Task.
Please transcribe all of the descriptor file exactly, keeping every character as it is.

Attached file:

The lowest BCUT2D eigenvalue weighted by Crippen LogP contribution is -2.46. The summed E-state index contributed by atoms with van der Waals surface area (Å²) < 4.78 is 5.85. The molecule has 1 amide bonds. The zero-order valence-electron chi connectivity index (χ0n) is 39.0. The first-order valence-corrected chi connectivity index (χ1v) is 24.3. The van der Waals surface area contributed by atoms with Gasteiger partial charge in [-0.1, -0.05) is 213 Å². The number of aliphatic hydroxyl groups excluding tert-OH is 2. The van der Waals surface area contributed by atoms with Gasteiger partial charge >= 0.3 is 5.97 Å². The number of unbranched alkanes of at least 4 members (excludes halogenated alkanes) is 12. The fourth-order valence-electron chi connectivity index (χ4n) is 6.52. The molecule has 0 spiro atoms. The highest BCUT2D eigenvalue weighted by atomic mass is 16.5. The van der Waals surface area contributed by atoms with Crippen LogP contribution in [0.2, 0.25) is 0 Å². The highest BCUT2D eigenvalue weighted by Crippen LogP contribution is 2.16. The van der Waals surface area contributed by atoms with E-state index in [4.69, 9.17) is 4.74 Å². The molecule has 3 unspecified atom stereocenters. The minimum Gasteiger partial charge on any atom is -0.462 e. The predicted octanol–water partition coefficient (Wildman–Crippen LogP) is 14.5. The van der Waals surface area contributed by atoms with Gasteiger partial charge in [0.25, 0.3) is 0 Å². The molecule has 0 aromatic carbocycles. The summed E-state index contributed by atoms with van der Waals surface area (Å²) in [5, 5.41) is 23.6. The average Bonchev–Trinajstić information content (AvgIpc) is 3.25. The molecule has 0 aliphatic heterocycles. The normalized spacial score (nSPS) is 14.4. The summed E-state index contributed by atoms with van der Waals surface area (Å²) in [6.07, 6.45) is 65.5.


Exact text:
The lowest BCUT2D eigenvalue weighted by Crippen LogP contribution is -2.46. The summed E-state index contributed by atoms with van der Waals surface area (Å²) < 4.78 is 5.85. The molecule has 1 amide bonds. The zero-order valence-electron chi connectivity index (χ0n) is 39.0. The first-order valence-corrected chi connectivity index (χ1v) is 24.3. The van der Waals surface area contributed by atoms with Gasteiger partial charge in [-0.1, -0.05) is 213 Å². The number of aliphatic hydroxyl groups excluding tert-OH is 2. The van der Waals surface area contributed by atoms with Gasteiger partial charge >= 0.3 is 5.97 Å². The number of unbranched alkanes of at least 4 members (excludes halogenated alkanes) is 12. The fourth-order valence-electron chi connectivity index (χ4n) is 6.52. The molecule has 0 spiro atoms. The highest BCUT2D eigenvalue weighted by atomic mass is 16.5. The van der Waals surface area contributed by atoms with Crippen LogP contribution in [0.2, 0.25) is 0 Å². The highest BCUT2D eigenvalue weighted by Crippen LogP contribution is 2.16. The van der Waals surface area contributed by atoms with E-state index in [4.69, 9.17) is 4.74 Å². The molecule has 3 unspecified atom stereocenters. The minimum Gasteiger partial charge on any atom is -0.462 e. The predicted octanol–water partition coefficient (Wildman–Crippen LogP) is 14.5. The van der Waals surface area contributed by atoms with Gasteiger partial charge in [0.25, 0.3) is 0 Å². The molecule has 0 aromatic carbocycles. The summed E-state index contributed by atoms with van der Waals surface area (Å²) in [5, 5.41) is 23.6. The average Bonchev–Trinajstić information content (AvgIpc) is 3.25. The molecule has 0 aliphatic heterocycles. The normalized spacial score (nSPS) is 14.4. The summed E-state index contributed by atoms with van der Waals surface area (Å²) in [6.07, 6.45) is 65.5.